A modern Bavarian beer hall from the beer-lovin’ gents behind Biergarten and Suppenküche (Aaron and Matt Hulme) is now open: Radhaus (2 Marina Blvd., Bldg. A, Fort Mason Center, 415-445-4556). The 3,700-square-foot industrial space includes a bar, communal bench, and plenty of tables, plus some amazing wood elements (bar tops, communal seating) made from a 200-foot ponderosa pine tree sourced by Evan Shively, with quite a view of the bay; Envelope A & D is behind the design.
Talented chef Timmy Malloy’s menu of Cali-Bavarian eats spans breakfast, lunch, dinner, and snacks. He even traveled to Germany and trained at a 12th-century Bavarian castle and inn. His menu includes a chicken schnitzel sandwich with buttermilk sauce, cucumber, dill, and pickled onion; a roast half chicken with bread dumplings; and more.
You’ll find Bavarian Biers from some of the world’s oldest breweries, including Weltenburger Kloster, an operating monastic brewery since 1050. There’s also a wine list with selections from Germany, Austria, Italy, and West Coast wineries, plus a selection of cocktails. Radhaus pours specialty regional liqueurs and is the first to import Bavarian spirits distilled from Bier into the United States. Daily 11 a.m.–2 p.m. lunch; 5–10 p.m. dinner.
Poor neighboring Greens (2 Marina Boulevard., Bldg. A, Fort Mason Center) has suffered a kitchen fire and will remain closed through September for repairs. Stand by for a reopening date.
The former Matrix is now White Rabbit (3138 Fillmore Street, 415-993-5399), part of The PlumpJack Group’s portfolio. The name pays homage to the history of the building — where Jefferson Airplane recorded “White Rabbit” in 1967. It’s meant to be chic yet comfortable with couches and low-slung tables (the space was designed by Shopworks).
There are classic and specialty cocktails, beer and rosé on tap, and small, shareable plates. There’s also a choose-your-own vinyl record player, with a stash of records from bands that played at the Matrix in the ’60s (The Doors and Janis Joplin) to current artists, although D.J.s are in charge of the soundtrack Thursday through Saturday nights. There are also private areas you can reserve. Wednesday–Thursday 5 p.m.–midnight, Friday 5 p.m.–2 a.m., Saturday 2 p.m.–2 a.m., Sunday 2–10 p.m.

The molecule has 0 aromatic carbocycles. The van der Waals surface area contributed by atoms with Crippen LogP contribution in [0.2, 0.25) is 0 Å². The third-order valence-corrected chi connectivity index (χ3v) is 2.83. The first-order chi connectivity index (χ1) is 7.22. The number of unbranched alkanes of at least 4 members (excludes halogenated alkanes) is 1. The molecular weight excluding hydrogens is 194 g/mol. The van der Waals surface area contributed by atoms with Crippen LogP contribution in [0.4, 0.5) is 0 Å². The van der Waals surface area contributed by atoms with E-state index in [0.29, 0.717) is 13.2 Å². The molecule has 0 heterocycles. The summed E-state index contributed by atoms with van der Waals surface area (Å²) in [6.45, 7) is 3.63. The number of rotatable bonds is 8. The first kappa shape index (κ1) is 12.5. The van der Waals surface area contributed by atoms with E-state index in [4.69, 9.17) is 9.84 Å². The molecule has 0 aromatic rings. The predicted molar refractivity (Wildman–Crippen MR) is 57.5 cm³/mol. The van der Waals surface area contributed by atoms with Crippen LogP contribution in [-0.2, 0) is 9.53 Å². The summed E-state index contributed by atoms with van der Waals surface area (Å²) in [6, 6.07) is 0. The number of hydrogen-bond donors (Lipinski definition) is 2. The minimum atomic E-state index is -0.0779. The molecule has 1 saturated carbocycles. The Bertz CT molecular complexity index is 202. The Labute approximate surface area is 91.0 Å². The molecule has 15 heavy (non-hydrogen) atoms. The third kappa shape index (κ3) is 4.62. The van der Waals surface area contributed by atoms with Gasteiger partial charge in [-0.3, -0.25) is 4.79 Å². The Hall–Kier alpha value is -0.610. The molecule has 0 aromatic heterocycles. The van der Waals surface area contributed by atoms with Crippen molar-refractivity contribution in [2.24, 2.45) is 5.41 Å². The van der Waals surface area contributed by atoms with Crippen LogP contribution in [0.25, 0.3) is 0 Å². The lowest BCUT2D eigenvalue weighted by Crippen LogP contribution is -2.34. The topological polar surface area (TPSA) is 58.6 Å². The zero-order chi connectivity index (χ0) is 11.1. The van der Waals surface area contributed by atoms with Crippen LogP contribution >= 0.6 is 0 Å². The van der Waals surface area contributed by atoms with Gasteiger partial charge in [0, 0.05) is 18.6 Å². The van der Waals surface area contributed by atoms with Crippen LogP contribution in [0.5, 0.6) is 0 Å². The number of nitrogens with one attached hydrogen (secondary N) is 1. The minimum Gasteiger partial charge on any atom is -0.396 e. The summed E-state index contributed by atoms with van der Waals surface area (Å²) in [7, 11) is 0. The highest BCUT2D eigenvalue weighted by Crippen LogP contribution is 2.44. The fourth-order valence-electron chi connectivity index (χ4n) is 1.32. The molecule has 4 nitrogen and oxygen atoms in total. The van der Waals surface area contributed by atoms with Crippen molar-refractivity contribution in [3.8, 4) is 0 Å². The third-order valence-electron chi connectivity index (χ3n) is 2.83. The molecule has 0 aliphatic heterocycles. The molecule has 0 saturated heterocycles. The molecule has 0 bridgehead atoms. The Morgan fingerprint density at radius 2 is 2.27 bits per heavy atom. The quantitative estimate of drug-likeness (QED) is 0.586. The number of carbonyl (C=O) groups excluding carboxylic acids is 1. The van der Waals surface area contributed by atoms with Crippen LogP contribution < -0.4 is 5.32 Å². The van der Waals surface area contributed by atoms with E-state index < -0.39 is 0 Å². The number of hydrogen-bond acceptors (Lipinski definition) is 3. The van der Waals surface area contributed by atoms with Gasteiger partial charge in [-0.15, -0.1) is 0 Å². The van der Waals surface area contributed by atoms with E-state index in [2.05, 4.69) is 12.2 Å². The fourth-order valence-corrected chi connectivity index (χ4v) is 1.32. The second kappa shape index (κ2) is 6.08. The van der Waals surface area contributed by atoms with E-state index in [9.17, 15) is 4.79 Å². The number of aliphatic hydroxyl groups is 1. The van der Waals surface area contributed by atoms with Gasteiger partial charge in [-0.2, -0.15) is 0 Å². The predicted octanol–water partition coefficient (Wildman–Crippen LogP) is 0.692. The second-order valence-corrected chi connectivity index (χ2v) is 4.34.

Over at the Balboa Cafe (3199 Fillmore Street), another PumpJack property, there’s a new chef who has updated the menu, but don’t worry, no one is touching the classic Balboa burger in a baguette and Sunday prime rib. Chef Goran Basarov, most recently from Colorado, has added dishes like shishito peppers with spring onions, roasted garlic and lemon aioli; citrus-cured salmon with house-made herb Boursin cheese and pickled mustard seeds on sourdough toast; and mains like diver scallops with fricassee of seasonal vegetables, crispy prosciutto Americano, mojo picon, and aji dulce. For lunch, there’s buttermilk fried chicken sandwich with campfire chicken breast, jack cheese, Napa slaw, and tomatoes on English muffin. For brunch, there’s chef’s signature Benedict with vol au vent, applewood bacon gravy, poached egg, hollandaise, and organic greens. An espresso-tini on tap should revive you.
And in the bummer news department, Contrada (2136 Union Street) has closed after two years.
I’m always happy to hear when Farmerbrown’s Jay Foster is up to something, and this time it’s a new project coming mid-September: Isla Vida Afro-Caribbean Grill (1325 Fillmore Street). It will be casual, “inspired by the islands, people, and lifestyle of the African diaspora. … a warm, vibrant place where flavors are rooted in the culture and prepared with love and craft. Expect wood-fired meats, tostones, Cubanos, great music, and good vibes.”
Foster is partnering with Farmerbrown friends Matthew Washington and Erin Traylor and is excited to open a project in the historic Fillmore District (in the former Black Bark BBQ space). The team traveled to New York, Miami, and Cuba for culinary inspiration.
There will be 40 seats inside, 20 outside, and a counter/quick service model in expectation of a fair amount of take-out and delivery. They plan to handle their own delivery to keep control over customer service and offer a full circle of hospitality.
The group just launched an Indiegogo campaign for a final funding push to help add outdoor seating, eco-friendly electric cargo delivery bikes, and better signage and bar equipment. Please show some support to this black-owned business trying to keep the soul of the Fillmore alive — like they said in an email, even $5 helps. Wednesday–Friday 11 a.m.–8 p.m., Saturday–Sunday 10 a.m.–8 p.m.